Rugby World Cup diary: All Blacks controlling the message

9:43 am on 19 October 2019

Opinion - It's slowly dawning on us in Tokyo that Thursday might have been the last time Steve Hansen sat in front of us and announced a team.

All Blacks coaches Ian Foster and Steve Hansen.

All Blacks coach Steve Hansen (R) and assistant coach Ian Foster (L). Photo: PHOTOSPORT

Sounds blasphemous, but the reality of tonight is that it will be the abrupt end of a few careers regardless of who wins.

The All Black coach has dealt with that scenario being launched at him not only a few times this tournament, but throughout the 2019 season.

That's because he announced last year that it would be his last, meaning that the World Cup was either going to be the crowning glory of a decade of dominance or a return to the days of wondering where it all went wrong.

Hansen's not alone, because captain Kieran Read's time will be up with a loss too.

Mirroring that, Joe Schmidt is on his potential last ride as Irish coach as is long-serving skipper Rory Best.

Every time he's been asked, the All Black coach has simply swatted it off by saying he's not thinking about it and that it'll probably hit him once he's walked away.

But now it's for real. A game against Ireland in this quarterfinal weekend was always a possibility, it just hasn't come about the way everyone expected.

This was supposed to happen if the All Blacks had lost their opening game to the Springboks and the Irish had topped their group.

Japan simply making the quarters isn't quite the miracle a lot of people are saying, given Jamie Joseph's outrageous amount of control over the team's build up and big home ground advantage, but knocking over Ireland and being unbeaten so far is the story of the tournament so far.

That's what the coaches and players have been asked about, among a few other topics that just seem to float around the All Blacks.

If you've ever wondered where the stories that you read about the team come from, it's literally a 10-15 minute slot four days a week leading into a Test.

They set up a desk in a hotel conference room, everyone comes in about half an hour early to shoot the breeze, then whoever is up sits in front and fields a bunch of questions.

If it sounds monotonous, you'd be right.

Steve Hansen doesn't like giving anything away and if he's in a bad mood, the responses often end up being one or two words preceded with a sigh.

Ian Foster does his best with what is the worst time slot of the week, which is Tuesdays.

It's too late to talk about the game that's just gone and too early to talk about the team that's going to be picked, so it's mostly just a series of journalists trying to eke out clues.

Then there's the players. Some are good, a lot are terrible and some would rather be anywhere else.

Which is a shame and a bit surprising given the All Blacks' commitment to excellence everywhere else in their set up, especially because the need to sell their brand is paramount right now.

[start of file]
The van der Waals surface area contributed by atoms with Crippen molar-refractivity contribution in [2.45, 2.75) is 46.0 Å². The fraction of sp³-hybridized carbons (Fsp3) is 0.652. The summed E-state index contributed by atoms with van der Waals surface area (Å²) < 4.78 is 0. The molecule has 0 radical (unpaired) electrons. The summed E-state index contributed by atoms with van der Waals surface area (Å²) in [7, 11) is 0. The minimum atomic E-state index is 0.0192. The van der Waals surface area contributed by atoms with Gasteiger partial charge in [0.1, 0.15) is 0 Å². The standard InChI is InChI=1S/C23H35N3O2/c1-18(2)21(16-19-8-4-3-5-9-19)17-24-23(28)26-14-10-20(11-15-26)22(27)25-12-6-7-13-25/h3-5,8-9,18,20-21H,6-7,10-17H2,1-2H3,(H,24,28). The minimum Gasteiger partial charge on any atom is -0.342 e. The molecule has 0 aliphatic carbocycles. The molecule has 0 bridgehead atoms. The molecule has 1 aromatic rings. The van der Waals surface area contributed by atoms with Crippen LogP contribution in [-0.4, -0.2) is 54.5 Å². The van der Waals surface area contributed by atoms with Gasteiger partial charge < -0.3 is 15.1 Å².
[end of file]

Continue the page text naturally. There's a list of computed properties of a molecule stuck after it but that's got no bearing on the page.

All Blacks captain Kieran Read.

Kieran Read. Photo: PHOTOSPORT

Maybe they're just overawed about having to deal with sitting in a room full of mostly strangers, maybe there's a better way to do this.

It was telling the other day when Ardie Savea fronted the media, given that he's just launched his own podcast.

The in form flanker's foray into creating his own media channel is intriguing, given that he has the ability to get information out of his fellow players that you'd never normally hear in one of the dry press conferences.

I guess we can't complain too much, because World Cup regulations state that the All Blacks have to give more players than usual for media duties.

It's meant that over the last month we've got the same guys quite often, but also meant that Hansen and Foster have become increasingly frustrated with having to answer the same questions, with the latter breaking his good-natured run last Tuesday with a series of short answers to the mostly Irish media contingent.

Tensions are high, though. One NZ television crew were told to 'f**k off and make yourself scarce' for daring to film the outside of the All Blacks' training venue, despite the fact that the team weren't even on the field yet.

There's been a couple of other bits of pointless paranoia that have devolved into pathetic arguments before press conferences, and some completely unapologetic delays - much like the ridiculous two hour post match wait after the Eden Park Bledisloe Cup Test.

At the very least the All Blacks aren't really alone in that department for this World Cup.

The Irish impose pointless media embargoes, the Wallabies are apparently refusing all one-on-one interview requests, and the Japanese don't even bother to bring a translator to their press conferences and only have to put up players who have barely played in the tournament so far.

Everyone's trying to control the message. But it doesn't change the fact that there's only going to be half of them still talking next week.

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